Outgunned rebel fighters, patrolling in flat-bed trucks flying green-white-and-black “independence” flags, said they were holding out in Salaheddine despite a battering by the army’s heavy weapons and helicopter gunships.

A fighter jet flew overhead, a reminder of the overwhelming military advantage still enjoyed by government forces.

"Bashar's forces will be buried"

“We always knew the regime’s grave would be Aleppo,” said Mohammed, a young fighter, fingering the bullets in his tattered brown ammunition vest.

“Damascus is the capital, but here we have a fourth of the country’s population and the entire force of its economy. Bashar’s forces will be buried here.”

So far, however, the government’s superiority on the ground means rebels have had little success in holding on to urban territory. The rebels made a major push into Damascus two weeks ago, but were driven out.

The Syrian government has said it has recaptured Salaheddine. Reuters journalists in Aleppo have not been able to reach the neighbourhood to verify who holds it.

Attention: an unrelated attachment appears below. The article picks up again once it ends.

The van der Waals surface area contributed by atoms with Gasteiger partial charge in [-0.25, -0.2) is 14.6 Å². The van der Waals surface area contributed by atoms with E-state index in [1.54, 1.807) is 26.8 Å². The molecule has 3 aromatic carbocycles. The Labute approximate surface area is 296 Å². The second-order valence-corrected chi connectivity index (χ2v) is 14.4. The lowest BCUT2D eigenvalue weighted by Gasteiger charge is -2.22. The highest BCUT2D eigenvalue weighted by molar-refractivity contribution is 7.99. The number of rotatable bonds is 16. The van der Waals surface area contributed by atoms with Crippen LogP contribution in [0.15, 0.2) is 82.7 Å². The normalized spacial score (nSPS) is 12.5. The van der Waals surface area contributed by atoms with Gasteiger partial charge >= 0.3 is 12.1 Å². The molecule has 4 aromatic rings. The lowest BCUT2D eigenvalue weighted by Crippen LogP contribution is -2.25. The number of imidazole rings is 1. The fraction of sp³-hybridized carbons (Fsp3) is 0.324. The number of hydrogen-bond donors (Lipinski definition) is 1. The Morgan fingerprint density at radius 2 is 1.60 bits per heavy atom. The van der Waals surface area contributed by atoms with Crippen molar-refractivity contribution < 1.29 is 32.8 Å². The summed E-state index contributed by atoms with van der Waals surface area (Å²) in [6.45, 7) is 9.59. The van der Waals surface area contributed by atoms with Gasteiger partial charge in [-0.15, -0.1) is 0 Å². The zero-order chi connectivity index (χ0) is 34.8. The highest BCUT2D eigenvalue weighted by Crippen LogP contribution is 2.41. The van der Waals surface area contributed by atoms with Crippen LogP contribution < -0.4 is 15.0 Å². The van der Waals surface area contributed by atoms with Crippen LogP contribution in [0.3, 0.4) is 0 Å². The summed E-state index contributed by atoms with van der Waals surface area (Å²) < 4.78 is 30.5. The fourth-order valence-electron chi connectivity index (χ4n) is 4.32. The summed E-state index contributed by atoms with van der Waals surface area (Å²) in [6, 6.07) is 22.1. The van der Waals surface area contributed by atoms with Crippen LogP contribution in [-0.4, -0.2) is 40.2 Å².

The army’s assault on Salaheddine echoed its tactics in Damascus earlier this month when it used its overwhelming firepower to mop up rebel fighters district by district.

Assad’s forces are determined not to let go of Aleppo, where defeat would be a serious strategic and psychological blow.

Military experts believe the rebels are too lightly armed and poorly commanded to overcome the army, whose artillery pounds the city at will and whose gunships control the skies.

Obama, Turkish PM Erdogan discuss Syria transition

Turkish Prime Minister Tayyip Erdogan and US President Barack Obama discussed ways to speed up the process of political transition in Syria during a telephone call, according to a statement issued by Erdogan’s office.

"In the talks, they took up the co-ordination of efforts to accelerate the process of political transition in Syria, including Bashar al-Assad leaving the administration and the meeting of the Syrian people's legitimate demands", the statement read. (Reuters)